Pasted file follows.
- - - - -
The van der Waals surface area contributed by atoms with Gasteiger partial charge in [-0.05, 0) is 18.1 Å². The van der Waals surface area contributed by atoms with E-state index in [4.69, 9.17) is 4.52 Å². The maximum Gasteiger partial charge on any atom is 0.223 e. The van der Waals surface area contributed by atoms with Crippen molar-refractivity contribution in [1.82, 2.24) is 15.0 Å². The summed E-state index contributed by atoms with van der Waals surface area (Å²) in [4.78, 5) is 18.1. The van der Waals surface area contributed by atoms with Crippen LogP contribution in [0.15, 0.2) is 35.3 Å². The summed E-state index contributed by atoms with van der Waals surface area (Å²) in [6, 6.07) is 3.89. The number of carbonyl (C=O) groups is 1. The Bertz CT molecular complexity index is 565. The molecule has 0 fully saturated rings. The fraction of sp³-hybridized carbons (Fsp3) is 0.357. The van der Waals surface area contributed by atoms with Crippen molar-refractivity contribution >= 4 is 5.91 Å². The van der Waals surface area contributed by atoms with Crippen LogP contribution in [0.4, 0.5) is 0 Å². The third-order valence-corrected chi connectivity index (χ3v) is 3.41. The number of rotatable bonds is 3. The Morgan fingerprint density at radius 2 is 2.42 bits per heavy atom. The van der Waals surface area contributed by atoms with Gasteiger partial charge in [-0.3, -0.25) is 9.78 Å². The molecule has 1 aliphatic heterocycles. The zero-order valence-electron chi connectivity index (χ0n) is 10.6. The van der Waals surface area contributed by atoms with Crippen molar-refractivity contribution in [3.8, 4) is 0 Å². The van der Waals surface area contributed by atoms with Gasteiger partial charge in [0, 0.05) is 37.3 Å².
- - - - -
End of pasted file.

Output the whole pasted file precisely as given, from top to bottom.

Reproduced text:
The van der Waals surface area contributed by atoms with Gasteiger partial charge in [-0.05, 0) is 18.1 Å². The van der Waals surface area contributed by atoms with E-state index in [4.69, 9.17) is 4.52 Å². The maximum Gasteiger partial charge on any atom is 0.223 e. The van der Waals surface area contributed by atoms with Crippen molar-refractivity contribution in [1.82, 2.24) is 15.0 Å². The summed E-state index contributed by atoms with van der Waals surface area (Å²) in [4.78, 5) is 18.1. The van der Waals surface area contributed by atoms with Crippen LogP contribution in [0.15, 0.2) is 35.3 Å². The summed E-state index contributed by atoms with van der Waals surface area (Å²) in [6, 6.07) is 3.89. The number of carbonyl (C=O) groups is 1. The Bertz CT molecular complexity index is 565. The molecule has 0 fully saturated rings. The fraction of sp³-hybridized carbons (Fsp3) is 0.357. The van der Waals surface area contributed by atoms with Crippen molar-refractivity contribution >= 4 is 5.91 Å². The van der Waals surface area contributed by atoms with Crippen LogP contribution in [0.4, 0.5) is 0 Å². The third-order valence-corrected chi connectivity index (χ3v) is 3.41. The number of rotatable bonds is 3. The Morgan fingerprint density at radius 2 is 2.42 bits per heavy atom. The van der Waals surface area contributed by atoms with Gasteiger partial charge in [-0.3, -0.25) is 9.78 Å². The molecule has 1 aliphatic heterocycles. The zero-order valence-electron chi connectivity index (χ0n) is 10.6. The van der Waals surface area contributed by atoms with Crippen molar-refractivity contribution in [3.8, 4) is 0 Å². The van der Waals surface area contributed by atoms with Gasteiger partial charge in [0, 0.05) is 37.3 Å².